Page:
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The Right Moment: Ronald Reagan's First Victory and the Decisive Turning Point in American Politics

The Right Moment: Ronald Reagan's First Victory and the Decisive Turning Point in American Politics
Author: Matthew Dallek
ISBN 13: 9780195174076
ISBN 10: 195174070
Edition: 1
Publisher: Oxford University Press
Publication Date: 2004-04-08
Format: Paperback
Pages: 320
List Price: $27.95

Ronald Reagan's first great victory, in the 1966 California governor's race, confounded his critics. Two years earlier, the conservative movement had been pronounced dead. Now political neophyte Reagan trounced incumbent Edmund G. "Pat" Brown. The lasting legacy of that discordant time in America remains the rise of the conservatives.

Publishers Weekly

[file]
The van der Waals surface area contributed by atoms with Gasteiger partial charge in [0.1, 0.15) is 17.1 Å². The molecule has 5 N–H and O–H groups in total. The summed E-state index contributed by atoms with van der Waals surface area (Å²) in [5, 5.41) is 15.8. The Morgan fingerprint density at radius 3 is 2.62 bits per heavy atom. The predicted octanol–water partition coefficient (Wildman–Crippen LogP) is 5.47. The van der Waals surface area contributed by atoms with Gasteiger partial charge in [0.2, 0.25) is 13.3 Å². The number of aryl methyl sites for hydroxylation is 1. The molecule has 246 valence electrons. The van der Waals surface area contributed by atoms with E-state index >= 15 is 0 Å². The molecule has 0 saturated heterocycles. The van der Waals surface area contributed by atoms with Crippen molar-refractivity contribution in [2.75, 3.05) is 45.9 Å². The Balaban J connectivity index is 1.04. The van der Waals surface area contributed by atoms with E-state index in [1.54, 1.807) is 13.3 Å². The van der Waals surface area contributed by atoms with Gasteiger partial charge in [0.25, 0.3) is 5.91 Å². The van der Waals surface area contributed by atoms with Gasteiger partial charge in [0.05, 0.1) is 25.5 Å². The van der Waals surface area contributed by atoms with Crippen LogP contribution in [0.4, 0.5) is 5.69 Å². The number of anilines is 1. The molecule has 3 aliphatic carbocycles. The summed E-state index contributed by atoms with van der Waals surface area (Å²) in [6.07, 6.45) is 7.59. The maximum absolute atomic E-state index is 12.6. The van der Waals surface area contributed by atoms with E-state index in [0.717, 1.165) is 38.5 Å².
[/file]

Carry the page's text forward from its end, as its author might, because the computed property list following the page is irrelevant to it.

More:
The so-called Reagan revolution, according to Dallek, did not begin in 1980 when Reagan won the presidency, but in 1966 when the conservative Hollywood actor, a former FBI informant with no political experience, won a landslide victory in the California gubernatorial race against two-term Democratic incumbent Pat Brown. In this briskly readable, insightful but unsurprising study, Dallek (who has been a columnist for Slate and a contributor to the Atlantic Monthly, Salon and other publications) argues with some justification that the California election was a watershed event. Reagan, positioning himself as a champion of law and order, and as a bold-thinking conservative with fresh ideas and programs, distanced himself from the Republican Party's extremist right wing. Tapping into widespread frustration over high taxes, crime and bloated budgets, genial, telegenic Reagan--and the conservative movement--learned how to push the right buttons on key issues, turning welfare, urban riots and student protest into cudgels that could be used to bash liberals. Meanwhile, Brown greatly underestimated Reagan's appeal, and though Brown had a strong record on education and civil rights, his faith in the ability of big government to solve social ills was being challenged by entrenched poverty, the Watts riots and campus sit-ins. In Dallek's analysis, Reagan benefited immensely from a liberalism that had moved too far in a direction most voters were unwilling to go; Reagan's rhetorical commitment to smaller government and his support for a strong military budget would resonate for decades. Dallek's evenhanded, incisive critique will compel both liberals and conservatives to rethink their strategies. (Sept.) Copyright 2000 Cahners Business Information.